1 - StatefulSet Basics

This tutorial provides an introduction to managing applications with StatefulSets. It demonstrates how to create, delete, scale, and update the Pods of StatefulSets.

Before you begin

Before you begin this tutorial, you should familiarize yourself with the following Kubernetes concepts:

You need to have a Kubernetes cluster, and the kubectl command-line tool must be configured to communicate with your cluster. It is recommended to run this tutorial on a cluster with at least two nodes that are not acting as control plane hosts. If you do not already have a cluster, you can create one by using minikube or you can use one of these Kubernetes playgrounds:

You should configure kubectl to use a context that uses the default namespace. If you are using an existing cluster, make sure that it's OK to use that cluster's default namespace to practice. Ideally, practice in a cluster that doesn't run any real workloads.

It's also useful to read the concept page about StatefulSets.

Objectives

StatefulSets are intended to be used with stateful applications and distributed systems. However, the administration of stateful applications and distributed systems on Kubernetes is a broad, complex topic. In order to demonstrate the basic features of a StatefulSet, and not to conflate the former topic with the latter, you will deploy a simple web application using a StatefulSet.

After this tutorial, you will be familiar with the following.

  • How to create a StatefulSet
  • How a StatefulSet manages its Pods
  • How to delete a StatefulSet
  • How to scale a StatefulSet
  • How to update a StatefulSet's Pods

Creating a StatefulSet

Begin by creating a StatefulSet (and the Service that it relies upon) using the example below. It is similar to the example presented in the StatefulSets concept. It creates a headless Service, nginx, to publish the IP addresses of Pods in the StatefulSet, web.

apiVersion: v1
kind: Service
metadata:
  name: nginx
  labels:
    app: nginx
spec:
  ports:
  - port: 80
    name: web
  clusterIP: None
  selector:
    app: nginx
---
apiVersion: apps/v1
kind: StatefulSet
metadata:
  name: web
spec:
  serviceName: "nginx"
  replicas: 2
  selector:
    matchLabels:
      app: nginx
  template:
    metadata:
      labels:
        app: nginx
    spec:
      containers:
      - name: nginx
        image: registry.k8s.io/nginx-slim:0.8
        ports:
        - containerPort: 80
          name: web
        volumeMounts:
        - name: www
          mountPath: /usr/share/nginx/html
  volumeClaimTemplates:
  - metadata:
      name: www
    spec:
      accessModes: [ "ReadWriteOnce" ]
      resources:
        requests:
          storage: 1Gi

You will need to use at least two terminal windows. In the first terminal, use kubectl get to watch the creation of the StatefulSet's Pods.

# use this terminal to run commands that specify --watch
# end this watch when you are asked to start a new watch
kubectl get pods --watch -l app=nginx

In the second terminal, use kubectl apply to create the headless Service and StatefulSet:

kubectl apply -f https://k8s.io/examples/application/web/web.yaml
service/nginx created
statefulset.apps/web created

The command above creates two Pods, each running an NGINX webserver. Get the nginx Service...

kubectl get service nginx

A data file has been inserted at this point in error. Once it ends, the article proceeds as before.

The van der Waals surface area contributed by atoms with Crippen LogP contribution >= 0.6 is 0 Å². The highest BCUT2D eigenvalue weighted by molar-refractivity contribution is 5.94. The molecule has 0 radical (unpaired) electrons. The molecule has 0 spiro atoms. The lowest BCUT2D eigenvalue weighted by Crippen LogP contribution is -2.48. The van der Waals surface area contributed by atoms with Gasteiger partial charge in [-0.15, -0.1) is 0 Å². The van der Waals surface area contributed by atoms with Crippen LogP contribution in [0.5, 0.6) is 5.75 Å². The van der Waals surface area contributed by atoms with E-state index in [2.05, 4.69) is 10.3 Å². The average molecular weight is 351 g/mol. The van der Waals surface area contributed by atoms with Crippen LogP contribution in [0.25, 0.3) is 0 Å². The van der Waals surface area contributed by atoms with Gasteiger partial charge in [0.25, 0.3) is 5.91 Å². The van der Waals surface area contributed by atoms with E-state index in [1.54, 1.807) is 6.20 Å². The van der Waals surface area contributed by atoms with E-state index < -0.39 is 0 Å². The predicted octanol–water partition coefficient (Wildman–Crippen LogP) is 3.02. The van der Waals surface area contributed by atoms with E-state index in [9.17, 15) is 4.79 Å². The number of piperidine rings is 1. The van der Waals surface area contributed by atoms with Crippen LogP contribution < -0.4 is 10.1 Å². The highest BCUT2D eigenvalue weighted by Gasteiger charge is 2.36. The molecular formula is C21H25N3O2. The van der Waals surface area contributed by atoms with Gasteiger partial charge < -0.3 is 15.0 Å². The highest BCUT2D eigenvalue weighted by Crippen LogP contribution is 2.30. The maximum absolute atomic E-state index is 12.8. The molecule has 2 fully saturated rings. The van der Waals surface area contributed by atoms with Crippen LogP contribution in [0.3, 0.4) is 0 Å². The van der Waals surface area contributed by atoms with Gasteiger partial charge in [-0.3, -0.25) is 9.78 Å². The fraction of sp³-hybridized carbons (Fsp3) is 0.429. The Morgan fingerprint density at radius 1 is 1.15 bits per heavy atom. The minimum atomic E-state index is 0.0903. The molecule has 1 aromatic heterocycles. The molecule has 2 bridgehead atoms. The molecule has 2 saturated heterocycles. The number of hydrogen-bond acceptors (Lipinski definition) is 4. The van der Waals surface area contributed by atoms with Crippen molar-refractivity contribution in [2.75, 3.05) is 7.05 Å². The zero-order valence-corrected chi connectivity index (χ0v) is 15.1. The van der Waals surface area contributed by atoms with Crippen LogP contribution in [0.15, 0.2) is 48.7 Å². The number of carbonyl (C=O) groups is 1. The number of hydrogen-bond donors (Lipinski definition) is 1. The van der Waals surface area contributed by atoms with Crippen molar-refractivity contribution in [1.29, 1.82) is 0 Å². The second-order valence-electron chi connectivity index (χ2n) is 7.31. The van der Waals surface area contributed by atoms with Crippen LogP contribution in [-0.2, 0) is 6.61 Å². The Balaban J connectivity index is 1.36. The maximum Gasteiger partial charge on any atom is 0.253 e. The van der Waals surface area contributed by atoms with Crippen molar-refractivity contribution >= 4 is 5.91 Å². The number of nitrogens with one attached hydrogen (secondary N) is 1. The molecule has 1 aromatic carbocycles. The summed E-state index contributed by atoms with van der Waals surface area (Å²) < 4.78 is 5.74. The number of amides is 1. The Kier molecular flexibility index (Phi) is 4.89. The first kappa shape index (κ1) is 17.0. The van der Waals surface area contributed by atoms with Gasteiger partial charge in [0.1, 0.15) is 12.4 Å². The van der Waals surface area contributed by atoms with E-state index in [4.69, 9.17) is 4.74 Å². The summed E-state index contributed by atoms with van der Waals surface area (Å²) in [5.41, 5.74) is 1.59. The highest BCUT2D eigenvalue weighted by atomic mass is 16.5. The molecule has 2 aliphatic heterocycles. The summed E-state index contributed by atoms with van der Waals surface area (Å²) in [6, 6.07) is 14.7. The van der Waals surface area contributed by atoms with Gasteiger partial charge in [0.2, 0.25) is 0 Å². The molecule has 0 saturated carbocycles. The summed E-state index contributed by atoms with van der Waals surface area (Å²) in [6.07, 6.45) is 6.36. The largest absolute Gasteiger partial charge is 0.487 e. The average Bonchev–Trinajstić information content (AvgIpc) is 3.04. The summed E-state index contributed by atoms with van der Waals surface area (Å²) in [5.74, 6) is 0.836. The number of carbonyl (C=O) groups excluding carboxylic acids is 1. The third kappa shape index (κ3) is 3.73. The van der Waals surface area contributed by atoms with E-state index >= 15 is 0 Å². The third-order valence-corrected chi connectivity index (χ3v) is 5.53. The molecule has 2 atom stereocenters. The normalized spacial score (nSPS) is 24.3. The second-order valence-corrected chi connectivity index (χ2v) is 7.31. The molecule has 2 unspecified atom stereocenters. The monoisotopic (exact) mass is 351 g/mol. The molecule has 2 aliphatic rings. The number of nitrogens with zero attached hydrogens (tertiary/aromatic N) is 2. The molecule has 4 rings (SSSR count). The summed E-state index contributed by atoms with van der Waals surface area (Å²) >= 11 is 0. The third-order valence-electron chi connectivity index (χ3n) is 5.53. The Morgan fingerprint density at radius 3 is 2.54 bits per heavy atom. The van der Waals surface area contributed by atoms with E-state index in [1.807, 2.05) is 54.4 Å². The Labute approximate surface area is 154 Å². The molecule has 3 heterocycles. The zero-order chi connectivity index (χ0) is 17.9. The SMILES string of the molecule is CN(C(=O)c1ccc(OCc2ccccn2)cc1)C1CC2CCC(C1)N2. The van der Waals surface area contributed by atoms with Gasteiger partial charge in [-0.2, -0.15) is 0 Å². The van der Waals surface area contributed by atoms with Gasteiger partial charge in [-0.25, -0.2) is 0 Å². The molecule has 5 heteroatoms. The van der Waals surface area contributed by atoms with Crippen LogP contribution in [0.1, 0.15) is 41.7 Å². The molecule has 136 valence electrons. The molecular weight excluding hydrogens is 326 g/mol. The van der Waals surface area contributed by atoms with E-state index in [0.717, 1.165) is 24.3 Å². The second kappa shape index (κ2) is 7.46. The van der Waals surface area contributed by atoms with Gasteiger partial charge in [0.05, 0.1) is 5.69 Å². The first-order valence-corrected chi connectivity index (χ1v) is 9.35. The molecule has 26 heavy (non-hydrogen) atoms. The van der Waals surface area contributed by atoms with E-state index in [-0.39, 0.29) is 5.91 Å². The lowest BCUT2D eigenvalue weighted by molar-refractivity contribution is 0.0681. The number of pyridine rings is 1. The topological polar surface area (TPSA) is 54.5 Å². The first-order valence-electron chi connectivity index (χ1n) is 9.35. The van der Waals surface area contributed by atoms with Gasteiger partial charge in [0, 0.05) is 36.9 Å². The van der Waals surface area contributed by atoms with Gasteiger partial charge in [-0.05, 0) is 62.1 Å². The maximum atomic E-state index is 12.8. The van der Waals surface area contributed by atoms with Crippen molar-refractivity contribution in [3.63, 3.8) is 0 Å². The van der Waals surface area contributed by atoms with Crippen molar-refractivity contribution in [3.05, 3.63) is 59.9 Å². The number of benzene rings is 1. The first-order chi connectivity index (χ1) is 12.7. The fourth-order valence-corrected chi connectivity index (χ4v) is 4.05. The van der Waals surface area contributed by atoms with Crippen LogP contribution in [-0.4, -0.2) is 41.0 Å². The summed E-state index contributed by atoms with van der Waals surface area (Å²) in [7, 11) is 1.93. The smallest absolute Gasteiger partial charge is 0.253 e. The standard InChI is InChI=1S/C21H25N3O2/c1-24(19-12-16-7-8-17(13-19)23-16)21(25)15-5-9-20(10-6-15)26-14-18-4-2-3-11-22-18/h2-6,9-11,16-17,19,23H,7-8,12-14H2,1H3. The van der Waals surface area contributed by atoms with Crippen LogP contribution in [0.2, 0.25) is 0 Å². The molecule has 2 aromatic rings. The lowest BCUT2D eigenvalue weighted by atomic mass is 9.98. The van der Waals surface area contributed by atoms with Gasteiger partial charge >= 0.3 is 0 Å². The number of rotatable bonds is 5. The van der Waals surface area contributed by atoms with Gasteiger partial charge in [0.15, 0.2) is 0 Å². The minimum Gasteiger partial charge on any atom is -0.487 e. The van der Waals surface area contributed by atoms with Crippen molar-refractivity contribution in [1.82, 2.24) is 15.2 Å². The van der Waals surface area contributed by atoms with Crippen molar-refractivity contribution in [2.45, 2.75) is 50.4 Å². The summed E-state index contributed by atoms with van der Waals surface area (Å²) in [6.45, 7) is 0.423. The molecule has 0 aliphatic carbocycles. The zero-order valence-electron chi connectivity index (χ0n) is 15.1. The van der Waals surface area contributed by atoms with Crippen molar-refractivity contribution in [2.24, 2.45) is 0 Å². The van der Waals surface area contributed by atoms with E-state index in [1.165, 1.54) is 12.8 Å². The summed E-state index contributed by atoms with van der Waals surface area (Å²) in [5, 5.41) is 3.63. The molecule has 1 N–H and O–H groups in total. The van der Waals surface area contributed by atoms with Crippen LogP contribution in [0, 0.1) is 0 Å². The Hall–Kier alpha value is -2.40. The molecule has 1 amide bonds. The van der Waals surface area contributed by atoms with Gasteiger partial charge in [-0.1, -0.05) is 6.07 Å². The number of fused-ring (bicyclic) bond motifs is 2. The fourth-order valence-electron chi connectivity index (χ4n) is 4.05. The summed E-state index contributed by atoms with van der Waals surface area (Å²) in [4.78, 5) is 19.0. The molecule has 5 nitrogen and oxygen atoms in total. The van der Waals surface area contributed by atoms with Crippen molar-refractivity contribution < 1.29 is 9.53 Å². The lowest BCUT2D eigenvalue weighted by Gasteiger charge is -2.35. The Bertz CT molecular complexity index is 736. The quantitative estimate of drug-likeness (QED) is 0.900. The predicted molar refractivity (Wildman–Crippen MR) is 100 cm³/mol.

NAME      TYPE         CLUSTER-IP   EXTERNAL-IP   PORT(S)   AGE
nginx     ClusterIP    None         <none>        80/TCP    12s

...then get the web StatefulSet, to verify that both were created successfully:

kubectl get statefulset web
NAME      DESIRED   CURRENT   AGE
web       2         1         20s

Ordered Pod creation

A StatefulSet defaults to creating its Pods in a strict order.

For a StatefulSet with n replicas, when Pods are being deployed, they are created sequentially, ordered from {0..n-1}. Examine the output of the kubectl get command in the first terminal. Eventually, the output will look like the example below.

# Do not start a new watch;
# this should already be running
kubectl get pods --watch -l app=nginx
NAME      READY     STATUS    RESTARTS   AGE
web-0     0/1       Pending   0          0s
web-0     0/1       Pending   0         0s
web-0     0/1       ContainerCreating   0         0s
web-0     1/1       Running   0         19s
web-1     0/1       Pending   0         0s
web-1     0/1       Pending   0         0s
web-1     0/1       ContainerCreating   0         0s
web-1     1/1       Running   0         18s

Notice that the web-1 Pod is not launched until the web-0 Pod is Running (see Pod Phase) and Ready (see type in Pod Conditions).

Later in this tutorial you will practice parallel startup.

Pods in a StatefulSet

Pods in a StatefulSet have a unique ordinal index and a stable network identity.

Examining the Pod's ordinal index

Get the StatefulSet's Pods:

kubectl get pods -l app=nginx
NAME      READY     STATUS    RESTARTS   AGE
web-0     1/1       Running   0          1m
web-1     1/1       Running   0          1m

As mentioned in the StatefulSets concept, the Pods in a StatefulSet have a sticky, unique identity. This identity is based on a unique ordinal index that is assigned to each Pod by the StatefulSet controller.
The Pods' names take the form <statefulset name>-<ordinal index>. Since the web StatefulSet has two replicas, it creates two Pods, web-0 and web-1.

Using stable network identities

Each Pod has a stable hostname based on its ordinal index. Use kubectl exec to execute the hostname command in each Pod:

for i in 0 1; do kubectl exec "web-$i" -- sh -c 'hostname'; done
web-0
web-1

Use kubectl run to execute a container that provides the nslookup command from the dnsutils package. Using nslookup on the Pods' hostnames, you can examine their in-cluster DNS addresses: